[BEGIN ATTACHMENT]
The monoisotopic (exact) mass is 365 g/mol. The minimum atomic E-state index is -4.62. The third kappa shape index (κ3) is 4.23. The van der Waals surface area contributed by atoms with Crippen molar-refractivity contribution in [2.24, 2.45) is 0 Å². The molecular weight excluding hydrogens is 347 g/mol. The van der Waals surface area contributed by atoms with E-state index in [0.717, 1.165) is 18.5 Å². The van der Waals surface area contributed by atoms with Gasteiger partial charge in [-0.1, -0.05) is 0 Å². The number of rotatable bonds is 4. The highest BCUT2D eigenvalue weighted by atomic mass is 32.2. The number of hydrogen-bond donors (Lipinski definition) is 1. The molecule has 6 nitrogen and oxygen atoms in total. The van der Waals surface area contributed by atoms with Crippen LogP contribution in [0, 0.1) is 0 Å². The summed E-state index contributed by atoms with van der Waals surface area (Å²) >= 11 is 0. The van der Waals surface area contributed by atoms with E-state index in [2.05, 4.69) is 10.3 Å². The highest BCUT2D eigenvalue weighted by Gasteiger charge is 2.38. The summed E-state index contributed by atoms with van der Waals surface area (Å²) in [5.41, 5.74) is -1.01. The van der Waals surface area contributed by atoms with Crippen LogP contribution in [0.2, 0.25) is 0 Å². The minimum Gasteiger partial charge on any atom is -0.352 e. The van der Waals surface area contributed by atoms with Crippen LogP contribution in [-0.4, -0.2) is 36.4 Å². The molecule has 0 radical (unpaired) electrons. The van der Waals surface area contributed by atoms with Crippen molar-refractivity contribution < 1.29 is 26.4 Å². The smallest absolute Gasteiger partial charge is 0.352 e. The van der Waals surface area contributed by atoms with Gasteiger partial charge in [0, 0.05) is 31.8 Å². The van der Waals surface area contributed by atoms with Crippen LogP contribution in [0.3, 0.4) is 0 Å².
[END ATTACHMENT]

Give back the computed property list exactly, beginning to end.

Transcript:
The monoisotopic (exact) mass is 365 g/mol. The minimum atomic E-state index is -4.62. The third kappa shape index (κ3) is 4.23. The van der Waals surface area contributed by atoms with Crippen molar-refractivity contribution in [2.24, 2.45) is 0 Å². The molecular weight excluding hydrogens is 347 g/mol. The van der Waals surface area contributed by atoms with E-state index in [0.717, 1.165) is 18.5 Å². The van der Waals surface area contributed by atoms with Gasteiger partial charge in [-0.1, -0.05) is 0 Å². The number of rotatable bonds is 4. The highest BCUT2D eigenvalue weighted by atomic mass is 32.2. The number of hydrogen-bond donors (Lipinski definition) is 1. The molecule has 6 nitrogen and oxygen atoms in total. The van der Waals surface area contributed by atoms with Crippen LogP contribution in [0, 0.1) is 0 Å². The summed E-state index contributed by atoms with van der Waals surface area (Å²) >= 11 is 0. The van der Waals surface area contributed by atoms with E-state index in [2.05, 4.69) is 10.3 Å². The highest BCUT2D eigenvalue weighted by Gasteiger charge is 2.38. The summed E-state index contributed by atoms with van der Waals surface area (Å²) in [5.41, 5.74) is -1.01. The van der Waals surface area contributed by atoms with Crippen LogP contribution in [0.2, 0.25) is 0 Å². The minimum Gasteiger partial charge on any atom is -0.352 e. The van der Waals surface area contributed by atoms with Crippen LogP contribution in [-0.4, -0.2) is 36.4 Å². The molecule has 0 radical (unpaired) electrons. The van der Waals surface area contributed by atoms with Crippen molar-refractivity contribution < 1.29 is 26.4 Å². The smallest absolute Gasteiger partial charge is 0.352 e. The van der Waals surface area contributed by atoms with Gasteiger partial charge in [0, 0.05) is 31.8 Å². The van der Waals surface area contributed by atoms with Crippen LogP contribution in [0.3, 0.4) is 0 Å².